In Praise of Fuel Bags

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In order for Sophie to cover the 2,900 miles from the Maldives to Egypt, we decided to augment our 250 gallons of on-board fuel capacity with additional fuel bags that we lashed to our deck. This blog post explains how we did it.

Many cruisers use 5 gallon plastic jerry cans arranged around their deck in order to add fuel capacity, but Jenna and I are not big fans of this approach. In order to avoid having to make stops in Aden, Djibouti, or Sudan for fuel, we figured we needed another 250 gallons of capacity on deck. That would mean 50 jerry cans, which would likely become a permanent installation on Sophie once we were done with the Red Sea! That was too much plastic for us. I also had multiple bad experiences refueling Sophie via jerry cans when we were in Indonesia, and I wanted no part of repeating that messy scenario again.

So instead we decided to try out a series of 52 gallon flexible fuel tanks that we would arrange on deck. They are manufactured by Nauta, and we purchased one from Defender.com in October and had some friends bring it with them to Thailand when they came out for a visit. These portable fuel tanks are made from neoprene and seemed sturdy enough for our passage, so we purchased four more from Fisheries Supply in Seattle when we went home for the Christmas holidays.

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The bags come without any fittings, so we also ordered a 2 inch fill pipe (above) along with a 3/8 inch drain pipe for each bag. I called Nauta’s technical support, and they told me that for our scenario we did not have to vent the bags.

When we returned to the Thailand, my brother Rich was kind enough to attach the fittings to two of the bags that we were going to test on our Thailand-Maldives passage. This involved cutting circular holes in the neoprene, inserting the lipped nipple of the fitting through the hole, and then tightening down an attached gasket. There is a good YouTube video explaining how to do this, and I urge you to check it out before attempting your own installation.

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To extend the fill pipe, we attached a 6 inch length of flexible hose with a PVC cap on the top. I purchased the PVC cap at a building supply warehouse in the US.

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For the drain pipe, I used some spare half inch valves I had onboard Sophie. We attached these with a short length of 1/2 inch flexible hose and hose clamps.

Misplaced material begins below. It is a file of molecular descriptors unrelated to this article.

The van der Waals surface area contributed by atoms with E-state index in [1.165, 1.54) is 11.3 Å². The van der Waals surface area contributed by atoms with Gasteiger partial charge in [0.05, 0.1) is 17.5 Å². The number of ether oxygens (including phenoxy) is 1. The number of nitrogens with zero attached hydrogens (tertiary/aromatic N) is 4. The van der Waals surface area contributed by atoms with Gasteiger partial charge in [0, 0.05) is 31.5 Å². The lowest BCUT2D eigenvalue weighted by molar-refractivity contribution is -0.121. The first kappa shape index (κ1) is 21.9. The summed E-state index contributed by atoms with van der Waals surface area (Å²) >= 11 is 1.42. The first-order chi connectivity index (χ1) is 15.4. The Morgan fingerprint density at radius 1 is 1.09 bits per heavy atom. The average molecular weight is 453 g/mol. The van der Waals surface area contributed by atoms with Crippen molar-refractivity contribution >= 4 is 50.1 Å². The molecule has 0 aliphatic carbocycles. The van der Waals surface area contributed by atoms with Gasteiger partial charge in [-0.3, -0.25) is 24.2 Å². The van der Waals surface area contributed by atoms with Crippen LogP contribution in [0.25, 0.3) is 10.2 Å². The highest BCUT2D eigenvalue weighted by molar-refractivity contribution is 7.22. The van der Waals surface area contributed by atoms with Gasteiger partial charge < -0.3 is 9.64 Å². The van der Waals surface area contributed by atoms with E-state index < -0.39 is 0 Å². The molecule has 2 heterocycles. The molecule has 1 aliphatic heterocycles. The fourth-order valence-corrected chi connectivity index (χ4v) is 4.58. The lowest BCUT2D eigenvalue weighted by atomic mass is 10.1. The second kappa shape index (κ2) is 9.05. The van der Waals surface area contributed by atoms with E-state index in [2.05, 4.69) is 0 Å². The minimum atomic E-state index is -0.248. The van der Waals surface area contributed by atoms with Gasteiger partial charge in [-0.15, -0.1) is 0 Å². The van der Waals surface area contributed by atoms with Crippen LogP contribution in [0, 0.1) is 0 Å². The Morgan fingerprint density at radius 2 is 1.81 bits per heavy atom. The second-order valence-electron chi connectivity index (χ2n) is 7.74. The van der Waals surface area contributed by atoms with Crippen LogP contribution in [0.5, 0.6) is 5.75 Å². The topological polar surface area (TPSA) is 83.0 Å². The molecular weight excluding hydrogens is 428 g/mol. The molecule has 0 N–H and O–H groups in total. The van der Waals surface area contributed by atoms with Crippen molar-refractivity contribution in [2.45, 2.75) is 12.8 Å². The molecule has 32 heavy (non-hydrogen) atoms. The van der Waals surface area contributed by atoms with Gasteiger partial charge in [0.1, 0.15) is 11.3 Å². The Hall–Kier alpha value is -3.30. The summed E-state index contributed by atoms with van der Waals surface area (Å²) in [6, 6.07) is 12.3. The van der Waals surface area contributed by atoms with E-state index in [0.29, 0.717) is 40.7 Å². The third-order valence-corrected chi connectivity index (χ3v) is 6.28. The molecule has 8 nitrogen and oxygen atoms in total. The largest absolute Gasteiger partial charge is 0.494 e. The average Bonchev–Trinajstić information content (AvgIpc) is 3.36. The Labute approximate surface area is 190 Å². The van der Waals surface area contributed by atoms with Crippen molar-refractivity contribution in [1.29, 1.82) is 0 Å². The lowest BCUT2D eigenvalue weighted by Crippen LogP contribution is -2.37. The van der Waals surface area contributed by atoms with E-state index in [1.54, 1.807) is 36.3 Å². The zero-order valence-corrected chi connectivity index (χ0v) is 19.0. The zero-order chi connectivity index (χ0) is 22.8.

In theory, we would be able to fill the bags through the fill pipe using a standard marina diesel pump and nozzle, and then while underway pump the fuel from the bag on deck into Sophie’s main fuel tanks.

In Thailand we filled 2 of the bags, and after Rich received a couple of diesel face splashes, we eventually got the hang of how to do so. We felt comfortable with only 45-48 gallons of diesel in each bag. We also had to really tighten the hose clamps and bag fitting gasket rings, but once we did so the bags didn’t leak. We tied the bags down to the deck with ropes tied to grommets on the bag corners. They remained remarkably stable while underway. We also had to train Hazel to NOT WALK ON THE BAGS as she went up to the trampolines for her gymnastics exercises.

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We purchased a portable diesel fuel pump to move the fuel from the bags to Sophie’s main fuel tanks. This system worked surprisingly well.

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For a fuel transfer while underway, we located the portable pump right next to the fill pipe for Sophie’s starboard diesel tank and then ran a short length of 1/2 half inch hose from the pump to Sophie. The fuel pump has a 12 volt motor and some power cables, and we attached these to a power source on Sophie’s starboard engine. Since Sophie has an internal fuel pump that transfers fuel from her starboard fuel tank to her port fuel tank, we only filled her starboard tank with fuel from the external fuel bags. This kept the system relatively simple and consistent.